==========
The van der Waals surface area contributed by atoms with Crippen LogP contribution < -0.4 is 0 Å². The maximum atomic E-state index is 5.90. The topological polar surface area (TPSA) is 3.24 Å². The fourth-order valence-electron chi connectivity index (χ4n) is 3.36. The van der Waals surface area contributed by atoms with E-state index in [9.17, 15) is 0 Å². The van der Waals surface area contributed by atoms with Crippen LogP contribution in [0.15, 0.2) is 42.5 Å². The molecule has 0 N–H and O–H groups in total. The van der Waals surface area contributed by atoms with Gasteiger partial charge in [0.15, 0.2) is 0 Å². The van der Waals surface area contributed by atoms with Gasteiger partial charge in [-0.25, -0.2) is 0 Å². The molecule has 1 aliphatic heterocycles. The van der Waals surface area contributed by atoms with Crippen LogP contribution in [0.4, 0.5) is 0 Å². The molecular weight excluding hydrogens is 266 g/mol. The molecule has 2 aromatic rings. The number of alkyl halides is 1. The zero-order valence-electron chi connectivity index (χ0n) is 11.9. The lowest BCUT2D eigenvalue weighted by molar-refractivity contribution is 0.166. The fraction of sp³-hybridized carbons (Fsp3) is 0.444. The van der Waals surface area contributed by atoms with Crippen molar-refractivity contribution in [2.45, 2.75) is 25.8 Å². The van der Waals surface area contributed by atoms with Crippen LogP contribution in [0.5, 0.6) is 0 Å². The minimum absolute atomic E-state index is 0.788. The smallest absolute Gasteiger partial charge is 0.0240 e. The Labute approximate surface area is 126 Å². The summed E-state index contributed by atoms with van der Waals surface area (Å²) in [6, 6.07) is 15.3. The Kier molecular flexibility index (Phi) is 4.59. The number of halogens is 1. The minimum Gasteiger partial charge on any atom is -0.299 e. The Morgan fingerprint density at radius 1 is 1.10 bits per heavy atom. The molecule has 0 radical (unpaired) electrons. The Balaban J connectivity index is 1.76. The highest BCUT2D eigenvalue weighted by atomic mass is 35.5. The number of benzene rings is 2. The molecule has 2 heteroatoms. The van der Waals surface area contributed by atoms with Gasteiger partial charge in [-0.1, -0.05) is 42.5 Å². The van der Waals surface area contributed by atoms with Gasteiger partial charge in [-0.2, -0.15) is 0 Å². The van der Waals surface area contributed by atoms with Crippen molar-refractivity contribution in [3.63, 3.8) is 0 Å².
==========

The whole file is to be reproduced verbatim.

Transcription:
The van der Waals surface area contributed by atoms with Crippen LogP contribution < -0.4 is 0 Å². The maximum atomic E-state index is 5.90. The topological polar surface area (TPSA) is 3.24 Å². The fourth-order valence-electron chi connectivity index (χ4n) is 3.36. The van der Waals surface area contributed by atoms with E-state index in [9.17, 15) is 0 Å². The van der Waals surface area contributed by atoms with Crippen LogP contribution in [0.15, 0.2) is 42.5 Å². The molecule has 0 N–H and O–H groups in total. The van der Waals surface area contributed by atoms with Gasteiger partial charge in [0.15, 0.2) is 0 Å². The van der Waals surface area contributed by atoms with Gasteiger partial charge in [-0.25, -0.2) is 0 Å². The molecule has 1 aliphatic heterocycles. The van der Waals surface area contributed by atoms with Crippen LogP contribution in [0.4, 0.5) is 0 Å². The molecular weight excluding hydrogens is 266 g/mol. The molecule has 2 aromatic rings. The number of alkyl halides is 1. The zero-order valence-electron chi connectivity index (χ0n) is 11.9. The lowest BCUT2D eigenvalue weighted by molar-refractivity contribution is 0.166. The fraction of sp³-hybridized carbons (Fsp3) is 0.444. The van der Waals surface area contributed by atoms with Crippen molar-refractivity contribution in [2.45, 2.75) is 25.8 Å². The van der Waals surface area contributed by atoms with Crippen LogP contribution in [0.5, 0.6) is 0 Å². The minimum absolute atomic E-state index is 0.788. The smallest absolute Gasteiger partial charge is 0.0240 e. The Labute approximate surface area is 126 Å². The summed E-state index contributed by atoms with van der Waals surface area (Å²) in [6, 6.07) is 15.3. The Kier molecular flexibility index (Phi) is 4.59. The number of halogens is 1. The minimum Gasteiger partial charge on any atom is -0.299 e. The Morgan fingerprint density at radius 1 is 1.10 bits per heavy atom. The molecule has 0 radical (unpaired) electrons. The Balaban J connectivity index is 1.76. The highest BCUT2D eigenvalue weighted by atomic mass is 35.5. The number of benzene rings is 2. The molecule has 2 heteroatoms. The van der Waals surface area contributed by atoms with Gasteiger partial charge in [-0.1, -0.05) is 42.5 Å². The van der Waals surface area contributed by atoms with Gasteiger partial charge in [-0.2, -0.15) is 0 Å². The van der Waals surface area contributed by atoms with Crippen molar-refractivity contribution in [3.63, 3.8) is 0 Å².